[miningmx.com] -- GEM Diamonds (Gem) intends accessing the Gope kimberlite pipe in central Botswana initially through a decline shaft to reduce start-up capital costs.
Gem CEO Clifford Elphick said in the company’s 2010 results announcement, published on Tuesday, that “a design for an underground mine was modelled in 2010, eliminating the costly overburden stripping of the open pit mine model.
“A decline was determined as being the most cost effective access method, noting that excavating through Kalahari sand will present a number of challenges. “
The cost of the first phase development at Gope has been estimated at $85m, of which $22m has already been committed for 2011.
Camp construction is planned to start in the second quarter of 2011, with mobilisation for
the underground access expected to start early in the third quarter of the year.
Construction of the processing plant will begin in the third quarter of 2012 and production is forecast to begin in the third quarter of 2012.
This will build up to 720,000 tonnes per year from which 180,000 carats of diamonds will be produced annually.
Elphick said: "After an initial four-year mining period, the mine will step up production output over a period of time to a steady state production of 3.4 million tonnes (mt) per annum producing approximately 780,000 carats per annum.”
The mine is situated in Botswana’s Central Kalahari Game Reserve (CKGR), which has triggered criticism from various wildlife and social non-governmental organisations.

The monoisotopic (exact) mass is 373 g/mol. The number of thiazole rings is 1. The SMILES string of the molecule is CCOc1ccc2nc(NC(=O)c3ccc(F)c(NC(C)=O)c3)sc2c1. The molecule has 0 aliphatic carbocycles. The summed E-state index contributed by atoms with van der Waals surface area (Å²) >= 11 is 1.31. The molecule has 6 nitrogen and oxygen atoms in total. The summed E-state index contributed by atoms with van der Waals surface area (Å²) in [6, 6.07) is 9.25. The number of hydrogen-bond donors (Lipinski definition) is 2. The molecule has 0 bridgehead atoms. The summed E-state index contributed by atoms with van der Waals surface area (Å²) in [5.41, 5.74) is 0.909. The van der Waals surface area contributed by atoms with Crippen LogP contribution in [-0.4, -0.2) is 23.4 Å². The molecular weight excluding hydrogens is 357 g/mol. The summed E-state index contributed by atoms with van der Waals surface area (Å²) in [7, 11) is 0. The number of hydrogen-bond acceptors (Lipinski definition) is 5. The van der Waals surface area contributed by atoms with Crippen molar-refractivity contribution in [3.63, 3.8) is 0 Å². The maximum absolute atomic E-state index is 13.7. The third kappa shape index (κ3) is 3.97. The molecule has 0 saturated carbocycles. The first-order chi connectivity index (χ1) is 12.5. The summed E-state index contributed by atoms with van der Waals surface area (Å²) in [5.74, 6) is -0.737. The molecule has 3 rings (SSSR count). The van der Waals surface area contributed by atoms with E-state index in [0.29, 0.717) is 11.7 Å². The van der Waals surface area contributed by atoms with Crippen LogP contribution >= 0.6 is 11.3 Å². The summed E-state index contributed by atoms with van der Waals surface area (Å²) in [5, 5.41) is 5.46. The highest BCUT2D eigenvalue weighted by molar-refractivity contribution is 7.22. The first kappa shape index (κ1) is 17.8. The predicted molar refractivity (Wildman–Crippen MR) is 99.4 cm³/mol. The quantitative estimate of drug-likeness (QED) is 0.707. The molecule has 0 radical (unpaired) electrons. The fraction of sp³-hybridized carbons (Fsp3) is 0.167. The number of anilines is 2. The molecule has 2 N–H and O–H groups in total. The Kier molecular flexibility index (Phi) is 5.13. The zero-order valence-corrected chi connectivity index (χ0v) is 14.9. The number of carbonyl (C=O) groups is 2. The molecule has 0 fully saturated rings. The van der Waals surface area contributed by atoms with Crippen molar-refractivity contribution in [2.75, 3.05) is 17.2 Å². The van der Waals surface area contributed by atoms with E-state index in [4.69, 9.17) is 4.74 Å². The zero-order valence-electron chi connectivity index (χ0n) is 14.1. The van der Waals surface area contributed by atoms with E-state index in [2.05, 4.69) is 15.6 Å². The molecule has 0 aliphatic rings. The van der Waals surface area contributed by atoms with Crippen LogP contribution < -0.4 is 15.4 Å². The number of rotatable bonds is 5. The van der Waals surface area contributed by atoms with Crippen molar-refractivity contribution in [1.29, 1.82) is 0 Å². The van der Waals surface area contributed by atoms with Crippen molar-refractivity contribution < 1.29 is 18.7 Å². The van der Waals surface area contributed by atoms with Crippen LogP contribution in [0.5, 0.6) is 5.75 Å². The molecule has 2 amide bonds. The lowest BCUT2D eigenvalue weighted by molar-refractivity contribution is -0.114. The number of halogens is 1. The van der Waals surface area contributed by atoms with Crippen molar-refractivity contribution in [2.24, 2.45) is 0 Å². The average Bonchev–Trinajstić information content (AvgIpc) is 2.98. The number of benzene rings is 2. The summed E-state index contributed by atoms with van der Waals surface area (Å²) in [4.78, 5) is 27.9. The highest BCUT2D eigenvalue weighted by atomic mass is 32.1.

Elphick said: "The company is cognisant of the environmental and social sensitivities of operating within the CKGR region and is committed to implementing a fully integrated life-of-mine rehabilitation plan
from the outset, in order to minimise any environmental impact of the mining operation and to develop a positive and long-term sustainable legacy for the project-affected communities.”
Elphick noted Gem’s other major project to grow the company was the planned expansion of the flagship Letseng mine in Lesotho, which could cost $250m. About $35m of this will be spent in 2011.
He said a prefeasibility study was started during 2010, along with a “conceptual study” looking at moving to underground mining in the Letseng satellite pipe to eliminate the high level of waste stripping at the satellite pipe.
“This study has now been completed, and indicates that starting an underground operation prior to the completion of the currently planned open pit will be value enhancing for Letseng.”
Elphick said the main objectives of the project are to increase production at Letseng to at least 8.5mt/year, increase revenue through the use of appropriate
technology to reduce diamond damage and reduce real operating costs by $2/t.
Letseng treated 7.6mt of ore during 2010 from which 90,933 carats were recovered and 88,564 carats were sold, generating sales revenues of $190m.
More than 72% of that revenue came from the sale of 500 rough diamonds recovered which were larger than 10.8 carats in size. Elphick pointed out a total of 104 diamonds were sold at prices of greater than $20,000 per carat, contributing revenue of $103.5m.
Elphick said the Cempaka mine in Indonesia remained on care and maintenance and Gem is looking to sell it. Gem acquired Cempaka in 2007 at a cost of $78.2m.